The 5 to See for 25-27 August reveals the current state of equilibrium between reflection and foresight. Each exhibition demonstrates a continual dialogue with the past using a range of materials.
Brazilian Modernist brings to light the portfolio of Roberto Burle Marx, displaying his contribution to landscape architecture, painting, sculpting set design and environmental activism. Having designed more than 2000 gardens and discovered 50 new plant species, it is surprising that Marx’s 60 year career remains somewhat overlooked. In his native country of Brazil, Marx is celebrated as a pioneer of Modernism, most known for the impact and sustainability of his designs in the capital, Brasília and in Rio de Janeiro. The exhibition pays homage to the continuity of his interdisciplinary work and illustrates the full range of his creative production. Open until 3 October.
Presenting a selection of works from this year’s Young Masters prize, as well as established artists represented by Cynthia Corbett, Over-Seas House’s exhibition celebrates artists that are influenced by the artistic traditions of the past. Set in the grandeur of the historic clubhouse, the show combines contemporary art that plays with self-referential notions of historicism, and compositions which are strict to their orthodox roots. The show depicts the full landscape of modern classicalism by displaying a range of experiences and age, as well as a thematic inspiration. Open until 8 September.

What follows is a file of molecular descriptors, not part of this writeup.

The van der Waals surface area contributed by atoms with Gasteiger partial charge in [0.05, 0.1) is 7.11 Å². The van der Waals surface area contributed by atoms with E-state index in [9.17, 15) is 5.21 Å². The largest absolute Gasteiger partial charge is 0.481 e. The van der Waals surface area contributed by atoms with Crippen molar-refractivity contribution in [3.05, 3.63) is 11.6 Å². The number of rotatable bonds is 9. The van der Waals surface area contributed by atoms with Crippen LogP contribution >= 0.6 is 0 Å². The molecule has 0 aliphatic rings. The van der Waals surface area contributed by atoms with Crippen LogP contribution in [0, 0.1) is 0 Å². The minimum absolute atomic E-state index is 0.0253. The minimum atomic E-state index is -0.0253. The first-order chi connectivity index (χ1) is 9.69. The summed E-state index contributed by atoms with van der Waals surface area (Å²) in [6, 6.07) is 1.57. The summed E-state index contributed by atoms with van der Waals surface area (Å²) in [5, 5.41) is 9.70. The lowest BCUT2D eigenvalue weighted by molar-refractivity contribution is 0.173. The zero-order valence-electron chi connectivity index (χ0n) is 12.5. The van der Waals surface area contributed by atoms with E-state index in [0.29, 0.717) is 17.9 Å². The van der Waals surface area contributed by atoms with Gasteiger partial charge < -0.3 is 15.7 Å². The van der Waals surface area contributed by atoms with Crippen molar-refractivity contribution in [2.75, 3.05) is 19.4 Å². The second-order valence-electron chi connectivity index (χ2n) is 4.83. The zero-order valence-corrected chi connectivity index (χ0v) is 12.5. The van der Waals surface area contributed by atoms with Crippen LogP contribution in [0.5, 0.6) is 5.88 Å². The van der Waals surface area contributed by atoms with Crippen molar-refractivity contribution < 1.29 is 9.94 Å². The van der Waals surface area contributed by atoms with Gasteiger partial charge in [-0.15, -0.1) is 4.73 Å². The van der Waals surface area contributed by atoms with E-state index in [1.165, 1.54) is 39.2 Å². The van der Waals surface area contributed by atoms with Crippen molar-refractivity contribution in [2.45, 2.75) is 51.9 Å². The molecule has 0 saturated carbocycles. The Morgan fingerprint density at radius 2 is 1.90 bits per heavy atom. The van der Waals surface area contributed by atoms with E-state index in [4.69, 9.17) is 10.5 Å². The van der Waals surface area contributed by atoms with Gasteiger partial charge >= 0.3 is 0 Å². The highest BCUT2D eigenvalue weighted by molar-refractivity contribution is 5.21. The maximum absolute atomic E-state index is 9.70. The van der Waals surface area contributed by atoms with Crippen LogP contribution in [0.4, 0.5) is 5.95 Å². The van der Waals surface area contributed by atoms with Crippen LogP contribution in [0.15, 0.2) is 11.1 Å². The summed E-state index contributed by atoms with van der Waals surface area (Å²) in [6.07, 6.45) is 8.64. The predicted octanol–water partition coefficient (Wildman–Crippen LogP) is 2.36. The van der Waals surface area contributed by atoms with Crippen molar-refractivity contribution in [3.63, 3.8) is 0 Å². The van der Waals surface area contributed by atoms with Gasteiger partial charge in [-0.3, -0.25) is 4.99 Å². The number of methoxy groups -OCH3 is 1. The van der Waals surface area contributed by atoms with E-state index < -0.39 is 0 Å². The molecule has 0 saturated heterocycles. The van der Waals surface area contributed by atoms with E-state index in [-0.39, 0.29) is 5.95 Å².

The ambiguous association of appropriation, authorship and ready-made objects, and the equally precarious relationship between language, personal narrative and collective history are the overarching themes in Luciana Brito Galeria’s collaborative project. The show features a range of practitioners such as Vonna-Michell who elaborately constructs narratives centred on historical research and social observation filtered through personal anecdotes. The site-specific works are constantly modified through slight interventions to create what he terms a “narrative of the form.” Open until 9 September.
A City Called Mirage is the first solo exhibition by ISCP resident Kiluanji Kia Henda in the US. Comprising a four-channel video installation, as well as three related series of photographs, the collection looks at the life-cycle of modern cities. Inspired by the 3D models of existing locations, such as Dubai, Hendra’s screening depicts the construction of an ideal city, the fulfilment of the “Man with the Shovel’s” dream: a narrative created by the artist. The compositions explore the realisation of new areas where there has been little consideration of historical or environmental context, through neoliberal values that reflect urbanisation. Open until 6 October.
Co-Ordinate is a solo exhibition that follows the103 iron figure sculptures presented in Anthony Gormley’s previous Italian showcase Human, (2015). Threading together a series of works that explores spatial relationships, Co-Ordinate takes its namesake from the coordination of mind and body in the fluidity of everyday walking. With several immersive installations, the audience becomes the locus of the investigation, interacting with metal bars in their by measuring their own figure against the spaces that Gormley orchestrates. As an internationally acclaimed sculptor installation and public works artist, Gormley has expanded critical engagement surrounding the body as subject, instrument and material. Open until 28 August.
1. Roberto Burle Marx.
2. Lottie Davies, Memories and Nightmares: Viola As Twins.
3. Kiluanji Kia Henda, A City Called Mirage.
4. TWONINETHREE IN-RESIDENCE AT LUCIANA BRITO GALERIA.
5. Antony Gormley, Domain Field. Courtesy of Baltic.